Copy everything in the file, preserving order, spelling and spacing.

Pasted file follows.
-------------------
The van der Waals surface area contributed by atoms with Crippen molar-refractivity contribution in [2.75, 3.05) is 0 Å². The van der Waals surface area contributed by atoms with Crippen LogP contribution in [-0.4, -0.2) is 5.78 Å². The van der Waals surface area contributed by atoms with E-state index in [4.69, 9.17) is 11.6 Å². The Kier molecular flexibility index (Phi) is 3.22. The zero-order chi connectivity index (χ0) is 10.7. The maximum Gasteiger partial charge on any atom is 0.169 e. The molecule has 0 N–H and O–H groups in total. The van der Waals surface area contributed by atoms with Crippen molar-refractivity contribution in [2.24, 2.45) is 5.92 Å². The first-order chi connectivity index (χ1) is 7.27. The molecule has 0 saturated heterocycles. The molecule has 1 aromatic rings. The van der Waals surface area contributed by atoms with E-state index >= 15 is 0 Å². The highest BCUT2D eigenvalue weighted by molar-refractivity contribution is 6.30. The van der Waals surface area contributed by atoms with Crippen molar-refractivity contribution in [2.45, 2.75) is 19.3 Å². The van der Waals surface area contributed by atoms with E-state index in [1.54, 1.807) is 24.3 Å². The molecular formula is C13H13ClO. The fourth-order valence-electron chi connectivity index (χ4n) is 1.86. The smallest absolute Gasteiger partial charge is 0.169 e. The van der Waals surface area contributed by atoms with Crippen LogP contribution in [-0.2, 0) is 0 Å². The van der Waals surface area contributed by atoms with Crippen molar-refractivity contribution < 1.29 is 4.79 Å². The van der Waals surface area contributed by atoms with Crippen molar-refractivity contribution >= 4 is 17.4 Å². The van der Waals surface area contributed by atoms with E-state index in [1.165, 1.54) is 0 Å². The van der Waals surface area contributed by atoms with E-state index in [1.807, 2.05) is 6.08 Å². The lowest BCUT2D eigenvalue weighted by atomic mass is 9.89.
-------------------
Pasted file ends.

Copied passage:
The van der Waals surface area contributed by atoms with Crippen molar-refractivity contribution in [2.75, 3.05) is 0 Å². The van der Waals surface area contributed by atoms with Crippen LogP contribution in [-0.4, -0.2) is 5.78 Å². The van der Waals surface area contributed by atoms with E-state index in [4.69, 9.17) is 11.6 Å². The Kier molecular flexibility index (Phi) is 3.22. The zero-order chi connectivity index (χ0) is 10.7. The maximum Gasteiger partial charge on any atom is 0.169 e. The molecule has 0 N–H and O–H groups in total. The van der Waals surface area contributed by atoms with Crippen molar-refractivity contribution in [2.24, 2.45) is 5.92 Å². The first-order chi connectivity index (χ1) is 7.27. The molecule has 0 saturated heterocycles. The molecule has 1 aromatic rings. The van der Waals surface area contributed by atoms with E-state index >= 15 is 0 Å². The highest BCUT2D eigenvalue weighted by molar-refractivity contribution is 6.30. The van der Waals surface area contributed by atoms with Crippen molar-refractivity contribution in [2.45, 2.75) is 19.3 Å². The van der Waals surface area contributed by atoms with E-state index in [1.54, 1.807) is 24.3 Å². The molecular formula is C13H13ClO. The fourth-order valence-electron chi connectivity index (χ4n) is 1.86. The smallest absolute Gasteiger partial charge is 0.169 e. The van der Waals surface area contributed by atoms with Crippen LogP contribution in [-0.2, 0) is 0 Å². The van der Waals surface area contributed by atoms with Crippen molar-refractivity contribution < 1.29 is 4.79 Å². The van der Waals surface area contributed by atoms with Crippen molar-refractivity contribution >= 4 is 17.4 Å². The van der Waals surface area contributed by atoms with E-state index in [1.165, 1.54) is 0 Å². The van der Waals surface area contributed by atoms with E-state index in [1.807, 2.05) is 6.08 Å². The lowest BCUT2D eigenvalue weighted by atomic mass is 9.89.